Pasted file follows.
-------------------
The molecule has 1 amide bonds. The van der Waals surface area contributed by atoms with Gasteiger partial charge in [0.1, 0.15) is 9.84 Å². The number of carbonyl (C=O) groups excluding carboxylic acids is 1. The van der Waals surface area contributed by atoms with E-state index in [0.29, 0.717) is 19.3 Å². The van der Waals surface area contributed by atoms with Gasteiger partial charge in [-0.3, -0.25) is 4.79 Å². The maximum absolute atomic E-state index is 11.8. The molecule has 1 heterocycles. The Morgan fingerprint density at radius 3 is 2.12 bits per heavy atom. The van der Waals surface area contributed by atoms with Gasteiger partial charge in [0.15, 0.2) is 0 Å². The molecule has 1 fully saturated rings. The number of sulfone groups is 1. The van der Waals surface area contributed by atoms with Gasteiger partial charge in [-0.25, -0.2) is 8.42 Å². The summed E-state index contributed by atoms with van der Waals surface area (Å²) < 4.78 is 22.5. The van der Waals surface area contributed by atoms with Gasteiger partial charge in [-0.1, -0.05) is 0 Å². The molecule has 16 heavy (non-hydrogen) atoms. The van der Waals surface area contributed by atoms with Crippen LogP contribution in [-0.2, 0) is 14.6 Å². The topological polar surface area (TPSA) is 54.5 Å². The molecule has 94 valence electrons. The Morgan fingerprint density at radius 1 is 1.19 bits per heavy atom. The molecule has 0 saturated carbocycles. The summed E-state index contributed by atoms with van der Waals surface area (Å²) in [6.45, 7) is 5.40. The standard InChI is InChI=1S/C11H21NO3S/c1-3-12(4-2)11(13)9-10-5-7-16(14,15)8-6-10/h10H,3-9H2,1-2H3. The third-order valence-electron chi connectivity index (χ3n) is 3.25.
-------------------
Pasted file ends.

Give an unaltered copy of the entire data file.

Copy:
The molecule has 1 amide bonds. The van der Waals surface area contributed by atoms with Gasteiger partial charge in [0.1, 0.15) is 9.84 Å². The number of carbonyl (C=O) groups excluding carboxylic acids is 1. The van der Waals surface area contributed by atoms with E-state index in [0.29, 0.717) is 19.3 Å². The van der Waals surface area contributed by atoms with Gasteiger partial charge in [-0.3, -0.25) is 4.79 Å². The maximum absolute atomic E-state index is 11.8. The molecule has 1 heterocycles. The Morgan fingerprint density at radius 3 is 2.12 bits per heavy atom. The van der Waals surface area contributed by atoms with Gasteiger partial charge in [0.15, 0.2) is 0 Å². The molecule has 1 fully saturated rings. The number of sulfone groups is 1. The van der Waals surface area contributed by atoms with Gasteiger partial charge in [-0.25, -0.2) is 8.42 Å². The summed E-state index contributed by atoms with van der Waals surface area (Å²) < 4.78 is 22.5. The van der Waals surface area contributed by atoms with Gasteiger partial charge in [-0.1, -0.05) is 0 Å². The molecule has 16 heavy (non-hydrogen) atoms. The van der Waals surface area contributed by atoms with Crippen LogP contribution in [-0.2, 0) is 14.6 Å². The topological polar surface area (TPSA) is 54.5 Å². The molecule has 94 valence electrons. The Morgan fingerprint density at radius 1 is 1.19 bits per heavy atom. The molecule has 0 saturated carbocycles. The summed E-state index contributed by atoms with van der Waals surface area (Å²) in [6.45, 7) is 5.40. The standard InChI is InChI=1S/C11H21NO3S/c1-3-12(4-2)11(13)9-10-5-7-16(14,15)8-6-10/h10H,3-9H2,1-2H3. The third-order valence-electron chi connectivity index (χ3n) is 3.25.